a. Amenability to rehabilitation. "[A] judge has considerable discretion, within this statutory framework, to determine whether a child should be treated as an adult." A Juvenile v. Commonwealth, 370 Mass. 272, 282 (1976). In reviewing a motion to dismiss an indictment, a Superior Court judge does not "review de novo the soundness of decisions made by Juvenile *384 Court judges" during juvenile proceedings. A Juvenile v. Commonwealth (No. 1), 380 Mass. 552, 556 (1980). Rather, the Superior Court judge considers "whether there has been a material failing in the prescribed steps leading to the issuance of the order of transfer." Id. at 557. "Serious deficiency in the subsidiary findings should count as a faulty step in the process of transfer, examinable" by a Superior Court judge on a motion to dismiss the indictment or by this court after trial and conviction on the criminal complaint. Id. at 558. The Superior Court judge determined that the District Court judge followed the procedure required by G.L.c. 119, § 61, and our cases, and made all statutorily required findings. See Commonwealth v. Hawkesworth, 405 Mass. 664, 669 (1989).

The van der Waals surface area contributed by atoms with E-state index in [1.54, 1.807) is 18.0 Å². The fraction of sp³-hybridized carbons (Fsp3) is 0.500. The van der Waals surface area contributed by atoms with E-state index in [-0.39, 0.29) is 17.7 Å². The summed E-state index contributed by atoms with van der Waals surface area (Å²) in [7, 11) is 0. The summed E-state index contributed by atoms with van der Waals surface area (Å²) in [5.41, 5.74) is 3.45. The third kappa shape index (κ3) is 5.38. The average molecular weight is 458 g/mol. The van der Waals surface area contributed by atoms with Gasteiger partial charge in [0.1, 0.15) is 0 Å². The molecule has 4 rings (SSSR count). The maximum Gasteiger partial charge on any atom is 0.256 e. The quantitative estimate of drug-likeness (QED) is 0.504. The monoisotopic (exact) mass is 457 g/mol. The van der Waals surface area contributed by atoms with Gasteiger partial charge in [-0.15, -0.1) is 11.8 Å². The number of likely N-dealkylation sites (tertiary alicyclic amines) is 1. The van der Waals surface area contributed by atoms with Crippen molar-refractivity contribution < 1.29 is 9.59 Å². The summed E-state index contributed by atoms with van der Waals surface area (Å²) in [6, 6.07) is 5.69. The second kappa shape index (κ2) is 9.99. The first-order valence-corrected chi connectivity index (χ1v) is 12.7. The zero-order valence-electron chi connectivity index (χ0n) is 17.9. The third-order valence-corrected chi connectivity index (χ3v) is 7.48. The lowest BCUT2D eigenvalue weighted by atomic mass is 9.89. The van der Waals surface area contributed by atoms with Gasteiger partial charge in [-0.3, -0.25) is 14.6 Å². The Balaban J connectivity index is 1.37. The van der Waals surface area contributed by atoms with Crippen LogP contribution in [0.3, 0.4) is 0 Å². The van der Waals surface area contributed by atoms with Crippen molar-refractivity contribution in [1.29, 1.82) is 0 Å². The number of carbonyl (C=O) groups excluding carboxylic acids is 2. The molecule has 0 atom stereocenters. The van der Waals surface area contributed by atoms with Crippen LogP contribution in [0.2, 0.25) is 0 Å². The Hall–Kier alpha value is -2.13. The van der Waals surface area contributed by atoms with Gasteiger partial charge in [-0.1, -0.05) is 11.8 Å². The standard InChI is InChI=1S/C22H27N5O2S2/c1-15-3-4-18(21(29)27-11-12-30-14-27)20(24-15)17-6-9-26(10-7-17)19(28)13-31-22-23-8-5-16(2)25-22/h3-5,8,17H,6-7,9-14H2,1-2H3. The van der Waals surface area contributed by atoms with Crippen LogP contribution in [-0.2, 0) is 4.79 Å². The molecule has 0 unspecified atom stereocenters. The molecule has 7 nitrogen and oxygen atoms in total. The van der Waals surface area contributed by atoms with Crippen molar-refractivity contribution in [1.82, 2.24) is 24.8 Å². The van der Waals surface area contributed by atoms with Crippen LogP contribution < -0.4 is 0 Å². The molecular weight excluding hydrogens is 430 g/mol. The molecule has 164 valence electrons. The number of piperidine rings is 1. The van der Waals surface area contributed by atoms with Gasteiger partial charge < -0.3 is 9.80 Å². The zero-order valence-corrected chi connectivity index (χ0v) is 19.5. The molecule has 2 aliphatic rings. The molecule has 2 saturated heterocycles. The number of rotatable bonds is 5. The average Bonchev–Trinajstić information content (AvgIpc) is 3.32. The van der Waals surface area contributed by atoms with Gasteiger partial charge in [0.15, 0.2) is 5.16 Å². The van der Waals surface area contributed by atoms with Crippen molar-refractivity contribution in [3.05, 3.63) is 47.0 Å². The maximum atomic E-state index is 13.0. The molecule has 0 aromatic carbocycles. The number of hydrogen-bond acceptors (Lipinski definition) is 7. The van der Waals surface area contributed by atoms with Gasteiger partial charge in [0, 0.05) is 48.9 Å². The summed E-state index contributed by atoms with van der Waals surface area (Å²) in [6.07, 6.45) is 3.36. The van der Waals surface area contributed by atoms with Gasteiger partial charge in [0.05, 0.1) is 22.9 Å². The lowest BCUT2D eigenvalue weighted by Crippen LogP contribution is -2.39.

The District Court judge determined that the defendant was a fourteen year old juvenile who was charged with murder, "an offense involving the infliction ... of serious bodily harm." G.L.c. 119, § 61. The judge held the statutorily required transfer hearing, where he initially determined that probable cause existed to believe that the defendant had committed first degree murder as charged. He then considered the five statutorily delineated "factors." G.L.c. 119, § 61. "[A] judge, having considered all relevant factors in light of the legislative intent and having made supportive findings, may legitimately conclude that transfer is warranted." A Juvenile, supra at 283. The judge made detailed written findings concerning each enumerated factor. See Two Juveniles v. Commonwealth, 381 Mass. 736, 741-742 (1980). A Juvenile v. Commonwealth (No. 1), 380 Mass. 552, 563 (1980).